Domestic violence is a serious issue that goes far beyond one person physically abusing another. When an abused person is finally able to escape their abuser, the scars of that trauma are much more than skin-deep. The stress and pain of domestic violence have far-reaching mental and emotional consequences that can last a lifetime if not addressed.
The research on domestic violence
Researchers at the Institute of Psychiatry, Psychology & Neuroscience at King’s College London in England, the Institut universitaire en santé mentale de Montréal (IUSMM), and the University of Montreal found that survivors of domestic violence are at a far greater risk of mental health issues, most notably depression and psychotic symptoms. The ten-year study followed over 1,000 mothers with no previous indication of depression. Over the years, study participants were interviewed to ascertain whether or not they had suffered from any form of domestic violence and if they had subsequent mental health issues.
Even controlling for childhood trauma and other mitigating factors, researchers found that those women who experienced domestic violence (approximately 33% of study participants) were twice as likely to be depressed. They were also at increased risk of psychotic symptoms resembling schizophrenia. For the women who had suffered abuse in their childhood, this risk of psychotic symptoms doubled.
Louise Arseneault, a researcher at the Institute of Psychiatry, Psychology & Neuroscience at King’s College London, believes that these numbers call for increased awareness from primary care doctors for screening and treatment of mental health issues due to domestic violence, noting:
“Health professionals need to be very aware of the possibility that women who experience mental health problems may also be the victims of domestic violence and vice versa. Given the prevalence of depression in these victims, we need to prevent these situations and take action. These acts of violence do more than leave physical damage; they leave psychological scars as well.”
For children who witness domestic violence, these scars follow them all the way to (and through) adulthood. A meta-analysis of 31 studies of children who were witness to abuse in their homes (but not themselves physical victims) found that:
- Children who witnessed violence in their homes were either more aggressive or much more withdrawn
- These same children were less able to read and understand the emotions of others and demonstrated less skill in social situations
- Adults who witnessed violence as children had a higher chance of developing depression, post-traumatic stress-type symptoms, and low self-esteem
Domestic violence and chronic pain
These symptoms of mental health disorders are not to diminish the real, physical consequences of domestic abuse. There have been many studies done on the relationship between domestic violence and chronic pain, with nearly every one of them clearly connecting the two. Not only does domestic abuse cause immediate physical pain, but there is also evidence that abuse causes neurological changes that can contribute to the development of chronic pain.
In addition, domestic violence can cause post-traumatic stress disorder (PTSD) symptoms that can intensify pre-existing chronic pain. Understanding this is vital to appropriate treatment of survivors of domestic violence, as both mental and physical symptoms must be addressed.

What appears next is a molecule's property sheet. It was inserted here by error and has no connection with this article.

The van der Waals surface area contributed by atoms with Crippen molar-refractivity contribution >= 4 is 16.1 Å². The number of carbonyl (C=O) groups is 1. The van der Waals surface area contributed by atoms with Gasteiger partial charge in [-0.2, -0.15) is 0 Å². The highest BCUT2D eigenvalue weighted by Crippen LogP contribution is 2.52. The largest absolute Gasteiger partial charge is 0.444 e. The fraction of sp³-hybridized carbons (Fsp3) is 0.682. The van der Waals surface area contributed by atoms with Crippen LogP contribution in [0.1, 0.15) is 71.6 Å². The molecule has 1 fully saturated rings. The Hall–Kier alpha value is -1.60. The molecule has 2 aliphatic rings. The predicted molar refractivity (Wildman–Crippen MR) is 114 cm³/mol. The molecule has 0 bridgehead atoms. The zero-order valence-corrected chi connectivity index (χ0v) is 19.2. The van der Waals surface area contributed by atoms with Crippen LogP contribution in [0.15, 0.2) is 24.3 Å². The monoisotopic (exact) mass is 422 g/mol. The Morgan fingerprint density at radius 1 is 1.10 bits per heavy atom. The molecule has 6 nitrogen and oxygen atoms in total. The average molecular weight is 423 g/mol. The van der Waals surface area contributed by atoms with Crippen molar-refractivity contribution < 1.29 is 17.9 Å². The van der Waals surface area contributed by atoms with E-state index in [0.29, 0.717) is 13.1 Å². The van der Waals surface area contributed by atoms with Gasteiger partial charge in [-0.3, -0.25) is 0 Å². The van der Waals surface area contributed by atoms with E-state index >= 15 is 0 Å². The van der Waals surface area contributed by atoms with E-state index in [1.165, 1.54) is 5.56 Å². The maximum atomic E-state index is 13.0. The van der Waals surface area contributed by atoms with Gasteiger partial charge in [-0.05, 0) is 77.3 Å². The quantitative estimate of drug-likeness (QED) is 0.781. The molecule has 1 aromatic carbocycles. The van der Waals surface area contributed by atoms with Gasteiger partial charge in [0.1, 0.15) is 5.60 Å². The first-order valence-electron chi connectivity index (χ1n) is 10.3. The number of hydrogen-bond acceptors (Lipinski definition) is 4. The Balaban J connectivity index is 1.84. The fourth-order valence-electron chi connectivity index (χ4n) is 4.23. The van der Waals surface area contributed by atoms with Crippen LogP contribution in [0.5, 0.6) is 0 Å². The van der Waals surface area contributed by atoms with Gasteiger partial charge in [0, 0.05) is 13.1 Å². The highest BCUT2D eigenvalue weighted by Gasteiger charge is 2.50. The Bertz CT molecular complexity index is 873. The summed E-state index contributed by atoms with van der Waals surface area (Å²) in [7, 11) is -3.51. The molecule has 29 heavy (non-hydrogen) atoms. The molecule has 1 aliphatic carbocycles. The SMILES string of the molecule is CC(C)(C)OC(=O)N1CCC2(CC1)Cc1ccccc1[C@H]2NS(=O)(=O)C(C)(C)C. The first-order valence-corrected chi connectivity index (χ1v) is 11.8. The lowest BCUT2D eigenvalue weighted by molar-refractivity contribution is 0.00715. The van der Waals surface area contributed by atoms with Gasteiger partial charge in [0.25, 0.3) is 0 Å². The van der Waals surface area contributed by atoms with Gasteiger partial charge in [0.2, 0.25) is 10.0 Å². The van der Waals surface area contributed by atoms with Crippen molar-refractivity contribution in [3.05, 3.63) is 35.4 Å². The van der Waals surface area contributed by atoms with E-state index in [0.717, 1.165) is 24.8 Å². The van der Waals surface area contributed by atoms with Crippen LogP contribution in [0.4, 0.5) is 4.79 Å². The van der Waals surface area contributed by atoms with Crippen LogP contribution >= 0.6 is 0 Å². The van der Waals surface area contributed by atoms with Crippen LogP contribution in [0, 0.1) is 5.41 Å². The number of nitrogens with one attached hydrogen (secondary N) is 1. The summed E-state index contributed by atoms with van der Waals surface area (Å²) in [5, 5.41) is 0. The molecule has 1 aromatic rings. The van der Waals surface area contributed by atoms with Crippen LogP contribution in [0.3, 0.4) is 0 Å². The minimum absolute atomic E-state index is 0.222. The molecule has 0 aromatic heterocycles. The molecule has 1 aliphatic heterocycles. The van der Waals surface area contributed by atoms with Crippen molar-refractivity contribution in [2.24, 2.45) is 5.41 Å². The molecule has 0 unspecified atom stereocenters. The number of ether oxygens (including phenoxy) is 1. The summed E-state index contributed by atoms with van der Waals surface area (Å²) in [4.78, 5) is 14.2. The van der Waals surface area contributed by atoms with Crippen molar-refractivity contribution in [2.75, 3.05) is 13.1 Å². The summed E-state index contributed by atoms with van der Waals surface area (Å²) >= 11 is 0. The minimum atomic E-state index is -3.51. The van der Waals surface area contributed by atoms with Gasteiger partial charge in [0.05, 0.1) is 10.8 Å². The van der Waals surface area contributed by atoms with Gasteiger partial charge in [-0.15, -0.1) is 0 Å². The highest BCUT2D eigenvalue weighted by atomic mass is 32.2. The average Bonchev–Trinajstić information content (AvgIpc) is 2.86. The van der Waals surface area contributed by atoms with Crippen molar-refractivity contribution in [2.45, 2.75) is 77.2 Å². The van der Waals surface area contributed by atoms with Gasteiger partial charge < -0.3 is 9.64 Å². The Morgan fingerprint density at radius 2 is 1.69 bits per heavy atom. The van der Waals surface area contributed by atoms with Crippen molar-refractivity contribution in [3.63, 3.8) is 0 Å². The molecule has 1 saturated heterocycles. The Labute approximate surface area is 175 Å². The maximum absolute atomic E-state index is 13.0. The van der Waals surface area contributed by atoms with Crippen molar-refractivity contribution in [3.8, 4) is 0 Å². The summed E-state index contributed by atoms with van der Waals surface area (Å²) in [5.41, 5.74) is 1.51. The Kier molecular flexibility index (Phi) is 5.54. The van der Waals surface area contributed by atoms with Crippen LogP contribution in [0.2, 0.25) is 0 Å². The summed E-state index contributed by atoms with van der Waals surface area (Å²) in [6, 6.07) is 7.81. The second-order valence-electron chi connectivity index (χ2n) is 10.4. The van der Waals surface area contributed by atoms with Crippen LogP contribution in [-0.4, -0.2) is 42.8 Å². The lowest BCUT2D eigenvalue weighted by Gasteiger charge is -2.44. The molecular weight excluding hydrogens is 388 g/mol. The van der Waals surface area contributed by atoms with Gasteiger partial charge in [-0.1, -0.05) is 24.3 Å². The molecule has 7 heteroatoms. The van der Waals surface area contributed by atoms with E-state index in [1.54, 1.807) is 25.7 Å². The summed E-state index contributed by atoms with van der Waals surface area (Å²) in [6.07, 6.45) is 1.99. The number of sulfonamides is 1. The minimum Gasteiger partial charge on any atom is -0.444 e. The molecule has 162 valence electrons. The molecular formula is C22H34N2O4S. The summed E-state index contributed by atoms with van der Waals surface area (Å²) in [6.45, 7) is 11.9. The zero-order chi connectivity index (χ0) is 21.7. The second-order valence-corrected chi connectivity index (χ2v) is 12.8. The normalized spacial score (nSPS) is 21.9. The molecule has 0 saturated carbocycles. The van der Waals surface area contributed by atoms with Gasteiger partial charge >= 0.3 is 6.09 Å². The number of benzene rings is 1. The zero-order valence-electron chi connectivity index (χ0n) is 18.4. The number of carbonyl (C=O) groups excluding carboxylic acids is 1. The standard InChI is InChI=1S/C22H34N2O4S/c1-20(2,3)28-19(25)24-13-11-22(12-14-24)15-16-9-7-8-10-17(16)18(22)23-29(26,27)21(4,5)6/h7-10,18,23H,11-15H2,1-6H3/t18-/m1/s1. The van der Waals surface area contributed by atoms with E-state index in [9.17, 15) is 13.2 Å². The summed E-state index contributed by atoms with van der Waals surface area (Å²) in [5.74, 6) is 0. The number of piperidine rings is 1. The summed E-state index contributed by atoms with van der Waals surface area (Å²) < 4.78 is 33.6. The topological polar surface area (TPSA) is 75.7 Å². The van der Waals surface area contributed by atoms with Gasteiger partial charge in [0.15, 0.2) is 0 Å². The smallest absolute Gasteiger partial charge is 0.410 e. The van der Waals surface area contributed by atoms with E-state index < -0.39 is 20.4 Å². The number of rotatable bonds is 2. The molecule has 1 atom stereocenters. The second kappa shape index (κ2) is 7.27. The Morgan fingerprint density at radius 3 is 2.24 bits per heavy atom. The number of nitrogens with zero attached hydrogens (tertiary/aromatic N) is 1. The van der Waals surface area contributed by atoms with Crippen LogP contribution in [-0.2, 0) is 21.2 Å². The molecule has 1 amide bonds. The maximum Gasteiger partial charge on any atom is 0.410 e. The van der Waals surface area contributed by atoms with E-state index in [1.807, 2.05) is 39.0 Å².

Escaping domestic violence
For victims of domestic abuse, there is help and hope to escape a violent situation. Here are some ways to protect yourself, your children, and your pets as you create your plan.
- If you feel your life is in danger, call 911. Move yourself and your children to a locked part of your home, or leave if that is possible. If your children are not the target of abuse, instruct them to flee and do not bring your abuser towards them.
- Knowing your abuser’s red flags can help you anticipate abuse and either remove yourself from the situation or mitigate your abuser’s response. Even in doing this, it is important to remember that you are not responsible for your abuser’s actions. There is nothing you can do that makes you responsible for or deserving of their abuse. If you can see the signs that an attack may be coming, you can put a safety plan in action.
- Memorize emergency numbers and contacts instead of relying on your phone’s contact list. If you need to flee, you may not have your phone with you. Keep your car’s gas tank full and back into your parking space. Where appropriate, leave the driver’s side door unlocked. Hide a car key in an easily accessible place so you won’t need to look for keys.
- Keep an emergency bag at a trusted friend’s house. This bag should include cash, clothes, medications, and anything else you might need if you need to leave in a hurry. For children, a special comforting toy or game can be included in this bag as well.
Some victims of abuse may be hesitant to leave because it means leaving a pet behind. The vast majority of emergency shelters do not have facilities for pets, and victims worry what will happen if they leave. Organizations such as RedRover are working with shelters and generous donors to help victims of abuse find places for their animals while they care for themselves. Over 71% of abuse victims report that their abuser has targeted their pets. This concern can cause abuse victims to stay.
Domestic violence causes lasting scars to victims, witnesses, and the community. Victims often feel alone and helpless, but there are resources that can help. If you or someone you know is in an abusive relationship, reach out to identify the resources needed to escape. While the majority of abuse victims are women and children, men are also targets of abuse. There are domestic violence resources targeted specifically for men to leave an abusive situation safely and permanently.
Don’t wait until it is too late to leave. Find help.